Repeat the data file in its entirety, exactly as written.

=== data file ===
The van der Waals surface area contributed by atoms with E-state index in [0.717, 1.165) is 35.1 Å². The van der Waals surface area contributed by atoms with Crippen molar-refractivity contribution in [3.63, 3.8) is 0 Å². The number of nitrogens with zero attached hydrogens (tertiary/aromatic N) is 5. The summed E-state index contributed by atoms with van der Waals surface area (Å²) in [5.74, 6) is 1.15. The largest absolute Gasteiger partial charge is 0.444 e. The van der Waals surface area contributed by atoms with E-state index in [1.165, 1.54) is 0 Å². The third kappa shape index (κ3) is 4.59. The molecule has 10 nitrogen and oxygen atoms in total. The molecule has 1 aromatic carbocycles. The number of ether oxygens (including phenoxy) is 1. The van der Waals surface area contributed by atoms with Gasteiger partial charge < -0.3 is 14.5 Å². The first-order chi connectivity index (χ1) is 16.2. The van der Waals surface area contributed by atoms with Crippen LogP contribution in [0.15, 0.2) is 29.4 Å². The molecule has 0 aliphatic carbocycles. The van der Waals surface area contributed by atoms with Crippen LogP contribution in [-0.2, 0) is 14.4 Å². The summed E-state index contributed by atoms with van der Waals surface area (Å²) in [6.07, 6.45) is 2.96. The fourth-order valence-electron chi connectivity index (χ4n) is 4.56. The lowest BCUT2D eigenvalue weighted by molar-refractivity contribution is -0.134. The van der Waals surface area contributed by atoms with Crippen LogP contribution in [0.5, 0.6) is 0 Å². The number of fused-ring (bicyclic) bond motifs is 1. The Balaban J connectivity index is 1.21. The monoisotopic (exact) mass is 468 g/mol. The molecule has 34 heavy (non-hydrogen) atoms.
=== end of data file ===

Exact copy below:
The van der Waals surface area contributed by atoms with E-state index in [0.717, 1.165) is 35.1 Å². The van der Waals surface area contributed by atoms with Crippen molar-refractivity contribution in [3.63, 3.8) is 0 Å². The number of nitrogens with zero attached hydrogens (tertiary/aromatic N) is 5. The summed E-state index contributed by atoms with van der Waals surface area (Å²) in [5.74, 6) is 1.15. The largest absolute Gasteiger partial charge is 0.444 e. The van der Waals surface area contributed by atoms with E-state index in [1.165, 1.54) is 0 Å². The third kappa shape index (κ3) is 4.59. The molecule has 10 nitrogen and oxygen atoms in total. The molecule has 1 aromatic carbocycles. The number of ether oxygens (including phenoxy) is 1. The van der Waals surface area contributed by atoms with Gasteiger partial charge < -0.3 is 14.5 Å². The first-order chi connectivity index (χ1) is 16.2. The van der Waals surface area contributed by atoms with Crippen LogP contribution in [0.15, 0.2) is 29.4 Å². The molecule has 0 aliphatic carbocycles. The van der Waals surface area contributed by atoms with Crippen LogP contribution in [-0.2, 0) is 14.4 Å². The summed E-state index contributed by atoms with van der Waals surface area (Å²) in [6.07, 6.45) is 2.96. The fourth-order valence-electron chi connectivity index (χ4n) is 4.56. The lowest BCUT2D eigenvalue weighted by molar-refractivity contribution is -0.134. The van der Waals surface area contributed by atoms with Crippen LogP contribution in [0.5, 0.6) is 0 Å². The number of fused-ring (bicyclic) bond motifs is 1. The Balaban J connectivity index is 1.21. The monoisotopic (exact) mass is 468 g/mol. The molecule has 34 heavy (non-hydrogen) atoms.